5 Why Plant Cells Are More Rigid Than Animal Cells Macro and Micro-Nutrient in Eggs

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Macro and Micro-Nutrient in Eggs

Eggs have been a staple in the human diet for thousands of years. From hunter-gatherers collecting eggs from the nests of wild birds, to the domestication of birds for more reliable access to the egg supply, to today’s genetically selected birds and modern production facilities, eggs have long been recognized as a source of high quality. protein and other important nutrients.

Over the years, eggs have become an essential ingredient in many kitchens, due to their many functional properties, such as water retention, emulsification and foaming. An egg is an independent and self-sufficient embryonic development chamber. At adequate temperature, the developing embryo utilizes a wide range of essential nutrients in the egg for its growth and development. The necessary proteins, lipids, carbohydrates, vitamins, minerals and functional nutrients are all present in sufficient quantities for the transition from the fertilized cell to the newborn bird, and the nutrient requirements of a bird species are sufficiently similar to those of of man to make eggs an ideal. source of nutrients for us. (One essential human nutrient that eggs do not contain is ascorbic acid (vitamin C), because non-passerine birds have active gulonolactone oxidase and synthesize ascorbic acid as needed.) This article summarizes the various nutrient contributions that eggs make to human diet.

Macro and micro nutrients in eggs

The levels of many nutrients in an egg are affected by the age and breed or strain of the hen, as well as the season of the year and the composition of the feed offered to the hen. While most nutrient changes are relatively small, the fatty acid composition of egg lipids can be significantly altered by changes in the hen’s diet. The exact amounts of many vitamins and minerals in an egg are determined, in part, by the nutrients provided in the hen’s diet. Chicken eggs contain 75.8% water, 12.6% protein, 9.9% lipids and 1.7% vitamins, minerals and a small amount of carbohydrates. Eggs are classified as protein foods and egg protein is one of the highest quality proteins available. Almost all the lipids found in eggs are contained in the yolk, along with most of the vitamins and minerals. Of the small amount of carbohydrates (less than 1% by weight), half is in the form of glycoprotein and the rest in the form of free glucose.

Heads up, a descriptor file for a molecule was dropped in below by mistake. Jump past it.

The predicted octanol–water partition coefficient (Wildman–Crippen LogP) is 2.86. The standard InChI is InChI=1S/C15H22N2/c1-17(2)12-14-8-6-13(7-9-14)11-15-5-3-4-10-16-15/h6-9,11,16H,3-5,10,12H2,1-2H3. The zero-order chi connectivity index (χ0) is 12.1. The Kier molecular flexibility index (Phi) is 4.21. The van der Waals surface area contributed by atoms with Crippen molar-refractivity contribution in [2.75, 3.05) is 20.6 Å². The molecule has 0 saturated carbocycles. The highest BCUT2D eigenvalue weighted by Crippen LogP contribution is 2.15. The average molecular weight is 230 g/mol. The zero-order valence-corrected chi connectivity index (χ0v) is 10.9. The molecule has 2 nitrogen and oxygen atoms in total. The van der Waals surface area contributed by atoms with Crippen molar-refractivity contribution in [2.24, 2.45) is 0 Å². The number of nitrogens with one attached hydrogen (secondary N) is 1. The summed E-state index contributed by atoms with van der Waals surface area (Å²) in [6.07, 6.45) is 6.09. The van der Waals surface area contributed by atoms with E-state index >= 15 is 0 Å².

Egg protein

Egg proteins, which are distributed in the yolk and white (albumen), are complete nutritional proteins that contain all the essential amino acids (EAAs). Egg protein has a chemical score (the level of EAA in a protein food divided by the level found in an ‘ideal’ protein food) of 100, a biological value (a measure of how efficiently dietary protein is converted into body tissue) of 94, and the highest protein efficiency ratio (ratio of weight gain to ingested protein in young rats) of any dietary protein. The main proteins found in egg yolk include low-density lipoprotein (LDL), which makes up 65%, high-density lipoprotein (HDL), phosvitin and livetin. These proteins exist in a homogeneously emulsified liquid. Egg white consists of about 40 different types of proteins. Ovalbumin is the main protein (54%) along with ovotransferrin (12%) and ovomucoid (11%). Other proteins of interest include flavoprotein, which binds riboflavin, avidin, which can bind and inactivate biotin, and lysozyme, which has lytic action against bacteria.

Egg lipids